How to Read a Medical Research Paper
Biomedical research is a field that touches all our lives at some point or another. Through it, we have identified new ways to prevent, diagnose, or treat most of the diseases that affect us. As such it is unsurprising to come across people who have various opinions about the accuracy of these discoveries. By confusing large-scale data with personal anecdotes, by mistaking peer-reviewed research with pseudoscience, the waters are made muddy until even undecided fence-sitters become needlessly skeptical thanks to the "well we must teach the controversy!" stories.
All this has led to an unprecedented epidemic of anti-science rhetoric, where overwhelming scientific consensus is regarded with suspicion. Vaccines, genetically modified food, diet, nutrition, chemotherapy, vitamins, supplements, acupuncture, 'cupping' (thanks Michael Phelps)...the list is endless. Matters aren't helped when newspapers overhype findings to increase circulation or clicks - CANCER CURE FOUND or DIABETES VACCINE SORTED or TRUMP MANIA CURED (I wish) or whatever.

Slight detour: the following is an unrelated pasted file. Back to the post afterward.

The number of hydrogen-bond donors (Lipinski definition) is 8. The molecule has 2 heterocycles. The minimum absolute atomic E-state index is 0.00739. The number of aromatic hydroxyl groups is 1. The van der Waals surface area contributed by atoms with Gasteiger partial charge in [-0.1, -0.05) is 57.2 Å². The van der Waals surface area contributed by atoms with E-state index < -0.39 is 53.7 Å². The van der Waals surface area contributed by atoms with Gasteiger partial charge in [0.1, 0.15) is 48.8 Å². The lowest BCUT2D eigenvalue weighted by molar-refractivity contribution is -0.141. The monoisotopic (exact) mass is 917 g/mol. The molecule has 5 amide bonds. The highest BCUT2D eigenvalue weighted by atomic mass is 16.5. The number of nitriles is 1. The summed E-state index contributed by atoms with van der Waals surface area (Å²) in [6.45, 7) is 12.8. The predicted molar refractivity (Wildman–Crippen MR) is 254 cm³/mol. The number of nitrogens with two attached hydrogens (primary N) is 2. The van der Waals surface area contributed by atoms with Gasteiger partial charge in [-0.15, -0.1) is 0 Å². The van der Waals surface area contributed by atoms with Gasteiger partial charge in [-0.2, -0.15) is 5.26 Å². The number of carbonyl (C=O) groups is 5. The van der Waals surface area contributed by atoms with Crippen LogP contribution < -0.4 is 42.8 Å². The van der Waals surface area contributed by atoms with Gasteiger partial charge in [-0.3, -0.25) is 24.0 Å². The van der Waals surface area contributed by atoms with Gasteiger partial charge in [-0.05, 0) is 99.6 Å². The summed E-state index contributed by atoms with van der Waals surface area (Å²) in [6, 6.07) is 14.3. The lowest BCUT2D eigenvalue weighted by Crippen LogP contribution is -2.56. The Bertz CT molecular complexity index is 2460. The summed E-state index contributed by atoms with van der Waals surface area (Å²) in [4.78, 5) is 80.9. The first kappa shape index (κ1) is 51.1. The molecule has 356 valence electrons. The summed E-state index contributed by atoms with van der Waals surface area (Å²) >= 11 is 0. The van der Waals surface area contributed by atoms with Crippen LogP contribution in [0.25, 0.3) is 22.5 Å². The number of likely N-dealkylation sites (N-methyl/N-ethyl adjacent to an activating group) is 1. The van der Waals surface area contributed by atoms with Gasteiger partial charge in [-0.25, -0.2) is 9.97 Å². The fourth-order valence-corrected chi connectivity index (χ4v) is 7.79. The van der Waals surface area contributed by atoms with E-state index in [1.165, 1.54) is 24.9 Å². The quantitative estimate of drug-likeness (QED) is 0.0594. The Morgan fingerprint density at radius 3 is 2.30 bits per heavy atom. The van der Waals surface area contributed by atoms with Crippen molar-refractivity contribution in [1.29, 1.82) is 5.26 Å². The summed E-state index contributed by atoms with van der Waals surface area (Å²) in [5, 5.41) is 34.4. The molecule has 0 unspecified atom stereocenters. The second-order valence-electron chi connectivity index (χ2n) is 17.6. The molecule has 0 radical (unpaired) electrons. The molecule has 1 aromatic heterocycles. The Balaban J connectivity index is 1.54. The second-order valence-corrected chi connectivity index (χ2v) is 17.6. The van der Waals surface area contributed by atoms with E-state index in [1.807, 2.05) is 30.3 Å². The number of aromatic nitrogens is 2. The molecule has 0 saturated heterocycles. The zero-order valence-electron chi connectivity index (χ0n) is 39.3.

So how do
you decide for yourself, without being misled by snake-oil salesmen trying to sell their latest elixir or inexperienced journalists trying to get more clicks? Unfortunately academic jargon means reading the original research paper isn't easy unless you have a science background. Assuming the paper isn't behind a paywall and you actually get your hands on a copy, how do you begin to make sense of it? How do you know whether it's legit, so to speak?
It's all the more heartbreaking when patients, who have so much at stake, can end up endangering their health because of false promises. Open access research means more people can access research papers, but that doesn't necessarily mean the research itself is accessible.
Today I stumbled across an awesome, interactive, free to use website that guides people through the process of reading a scientific paper. It teaches you the things you should look out for, such as;
Is the paper peer-reviewed?
Who carried out the research?
Who funded it?
Was it reviewed by an ethics committee?
If it's paid for by a tobacco company and it says smoking doesn't cause lung cancer then you should rightly be very suspicious!
It also teaches you the difference between a review or meta analysis vs an individual study, and whether it's good for basing decisions on. It even goes on to explain clinical studies, and how you should evaluate them before deciding actually no, organic kale juice can't cure cancer...
Check it out - http://www.understandinghealthresearch.org/